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Sweden: Covers: WWII Censored Covers  
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WWII Censored Covers  Shopping Cart: Review or Check Out   Top 
Item #
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US$
233492
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297, 297a, 297a/297 BC PAIR [1939 10 öre Berzelius, chemist] on 25 December (Christmas Day) 1939 cover from ÖRTOFTA to London, England, via airmail. Correct 40 öre franking. Though this cover does not show signs of censorship, England was already at war with Germany and thus anticipating censorship, the sender noted "In English" on the reverse. The single #297a sells for around $20 OFF cover and the BC pair around $300 OFF cover. On cover the BC pair is extremely scarce. The fact that the entire franking is paid with the same stamp design makes it all the more important as a CHEMISTRY THEMATIC cover. This must be the nicest Berzelius cover I have had in 36 years!
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350.00

224721
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1941 Forbidden ("förbjuden") censored Mint photographic picture post card montage picturing bridges, locks, dams, and power station in the Trollhättan area. In the WWII era, the Swedish Defense Department censored picture post cards (as was the case in most countries, but it is not well known). Vital potential strategic targets (especially bombing targets) were not allowed, especially subjects such as dams, bridges, locks, industrial and power facilities, railway yards, etc. In the examples I have seen, a blue handstamp including the text "tillåten" was applied to "allowed" cards and a red handstamp including the text "förbjuden" was applied to "forbidden" cards; forbidden cards seem to be quite unusual (most publishers were wiser than to try to submit them). These markings were probably only applied to proofs submitted by the card publishers and thus are probably unique for each card. Closely related to postal censorship and a little known aspect of postal history.
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45.00

224722
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1941 Allowed ("tillåten") censored Mint photographic picture post card picturing Kungsgatan street scene in Trollhättan. In the WWII era, the Swedish Defense Department censored picture post cards (as was the case in most countries, but it is not well known). Vital potential strategic targets (especially bombing targets) were not allowed, especially subjects such as dams, bridges, locks, industrial and power facilities, railway yards, etc. In the examples I have seen, a blue handstamp including the text "tillåten" was applied to "allowed" cards and a red handstamp including the text "förbjuden" was applied to "forbidden" cards; forbidden cards seem to be quite unusual (most publishers were wiser than to try to submit them). These markings were probably only applied to proofs submitted by the card publishers and thus are probably unique for each card. Closely related to postal censorship and a little known aspect of postal history.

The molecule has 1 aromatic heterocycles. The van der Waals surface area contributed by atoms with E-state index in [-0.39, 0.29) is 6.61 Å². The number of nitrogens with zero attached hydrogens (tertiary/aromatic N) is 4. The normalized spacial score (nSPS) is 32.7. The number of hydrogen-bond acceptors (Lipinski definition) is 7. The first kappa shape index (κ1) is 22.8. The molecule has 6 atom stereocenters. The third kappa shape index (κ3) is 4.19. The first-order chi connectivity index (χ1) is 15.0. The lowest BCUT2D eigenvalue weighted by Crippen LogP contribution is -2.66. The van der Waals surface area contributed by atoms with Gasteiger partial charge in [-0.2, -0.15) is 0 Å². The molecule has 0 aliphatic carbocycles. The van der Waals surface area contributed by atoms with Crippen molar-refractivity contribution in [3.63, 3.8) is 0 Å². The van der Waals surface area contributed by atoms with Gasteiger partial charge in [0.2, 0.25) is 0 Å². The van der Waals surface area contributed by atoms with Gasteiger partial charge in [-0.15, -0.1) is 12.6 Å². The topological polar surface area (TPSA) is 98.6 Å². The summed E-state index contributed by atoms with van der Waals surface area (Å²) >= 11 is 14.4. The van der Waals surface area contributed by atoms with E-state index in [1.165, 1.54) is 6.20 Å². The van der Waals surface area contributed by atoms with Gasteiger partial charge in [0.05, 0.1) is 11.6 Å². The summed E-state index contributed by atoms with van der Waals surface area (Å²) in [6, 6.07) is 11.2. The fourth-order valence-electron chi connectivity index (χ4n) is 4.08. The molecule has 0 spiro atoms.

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35.00

224723
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1941 Allowed ("tillåten") censored Mint photographic picture post card picturing aerial photo of Hinseberg. In the WWII era, the Swedish Defense Department censored picture post cards (as was the case in most countries, but it is not well known). Vital potential strategic targets (especially bombing targets) were not allowed, especially subjects such as dams, bridges, locks, industrial and power facilities, railway yards, etc. In the examples I have seen, a blue handstamp including the text "tillåten" was applied to "allowed" cards and a red handstamp including the text "förbjuden" was applied to "forbidden" cards; forbidden cards seem to be quite unusual (most publishers were wiser than to try to submit them). These markings were probably only applied to proofs submitted by the card publishers and thus are probably unique for each card. Closely related to postal censorship and a little known aspect of postal history.
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35.00

205059
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363-4, 309 (VF) on 26 September 1945 airmail cover to the U.S. with Swedish currency control censorship tape. Very attractive. This censorship tape was used for only a short period and is seldom seen.
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18.00

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